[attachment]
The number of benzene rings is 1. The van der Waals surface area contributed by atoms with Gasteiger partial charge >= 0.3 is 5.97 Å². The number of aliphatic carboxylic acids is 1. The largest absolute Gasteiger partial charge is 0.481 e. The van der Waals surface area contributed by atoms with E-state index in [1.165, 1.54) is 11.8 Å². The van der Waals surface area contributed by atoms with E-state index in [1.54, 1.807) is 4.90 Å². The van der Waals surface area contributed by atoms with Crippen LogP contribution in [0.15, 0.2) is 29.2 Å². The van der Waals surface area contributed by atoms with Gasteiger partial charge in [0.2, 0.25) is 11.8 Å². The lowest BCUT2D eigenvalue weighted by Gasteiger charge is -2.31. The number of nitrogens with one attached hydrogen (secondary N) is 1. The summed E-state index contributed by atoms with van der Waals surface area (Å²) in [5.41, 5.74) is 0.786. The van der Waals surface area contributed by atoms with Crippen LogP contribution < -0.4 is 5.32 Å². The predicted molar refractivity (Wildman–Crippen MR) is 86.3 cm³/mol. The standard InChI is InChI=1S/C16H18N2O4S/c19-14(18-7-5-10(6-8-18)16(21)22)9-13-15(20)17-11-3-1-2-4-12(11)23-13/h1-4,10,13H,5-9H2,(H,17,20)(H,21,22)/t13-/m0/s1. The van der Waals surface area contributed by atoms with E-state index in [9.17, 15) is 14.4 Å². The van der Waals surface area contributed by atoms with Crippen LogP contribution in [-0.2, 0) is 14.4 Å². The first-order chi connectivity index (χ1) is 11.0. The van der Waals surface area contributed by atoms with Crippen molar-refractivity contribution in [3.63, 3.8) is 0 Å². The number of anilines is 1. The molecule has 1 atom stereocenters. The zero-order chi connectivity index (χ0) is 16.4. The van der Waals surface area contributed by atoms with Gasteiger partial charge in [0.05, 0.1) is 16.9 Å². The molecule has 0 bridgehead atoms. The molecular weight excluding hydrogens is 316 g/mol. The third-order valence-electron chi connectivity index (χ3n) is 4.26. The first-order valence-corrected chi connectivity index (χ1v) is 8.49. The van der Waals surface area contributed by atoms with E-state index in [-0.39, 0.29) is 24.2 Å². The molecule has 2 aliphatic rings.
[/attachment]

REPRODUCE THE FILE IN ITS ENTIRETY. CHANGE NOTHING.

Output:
The number of benzene rings is 1. The van der Waals surface area contributed by atoms with Gasteiger partial charge >= 0.3 is 5.97 Å². The number of aliphatic carboxylic acids is 1. The largest absolute Gasteiger partial charge is 0.481 e. The van der Waals surface area contributed by atoms with E-state index in [1.165, 1.54) is 11.8 Å². The van der Waals surface area contributed by atoms with E-state index in [1.54, 1.807) is 4.90 Å². The van der Waals surface area contributed by atoms with Crippen LogP contribution in [0.15, 0.2) is 29.2 Å². The van der Waals surface area contributed by atoms with Gasteiger partial charge in [0.2, 0.25) is 11.8 Å². The lowest BCUT2D eigenvalue weighted by Gasteiger charge is -2.31. The number of nitrogens with one attached hydrogen (secondary N) is 1. The summed E-state index contributed by atoms with van der Waals surface area (Å²) in [5.41, 5.74) is 0.786. The van der Waals surface area contributed by atoms with Crippen LogP contribution < -0.4 is 5.32 Å². The predicted molar refractivity (Wildman–Crippen MR) is 86.3 cm³/mol. The standard InChI is InChI=1S/C16H18N2O4S/c19-14(18-7-5-10(6-8-18)16(21)22)9-13-15(20)17-11-3-1-2-4-12(11)23-13/h1-4,10,13H,5-9H2,(H,17,20)(H,21,22)/t13-/m0/s1. The van der Waals surface area contributed by atoms with E-state index in [9.17, 15) is 14.4 Å². The van der Waals surface area contributed by atoms with Crippen LogP contribution in [-0.2, 0) is 14.4 Å². The first-order chi connectivity index (χ1) is 11.0. The van der Waals surface area contributed by atoms with Crippen molar-refractivity contribution in [3.63, 3.8) is 0 Å². The number of anilines is 1. The molecule has 1 atom stereocenters. The zero-order chi connectivity index (χ0) is 16.4. The van der Waals surface area contributed by atoms with Gasteiger partial charge in [0.05, 0.1) is 16.9 Å². The molecule has 0 bridgehead atoms. The molecular weight excluding hydrogens is 316 g/mol. The third-order valence-electron chi connectivity index (χ3n) is 4.26. The first-order valence-corrected chi connectivity index (χ1v) is 8.49. The van der Waals surface area contributed by atoms with E-state index in [-0.39, 0.29) is 24.2 Å². The molecule has 2 aliphatic rings.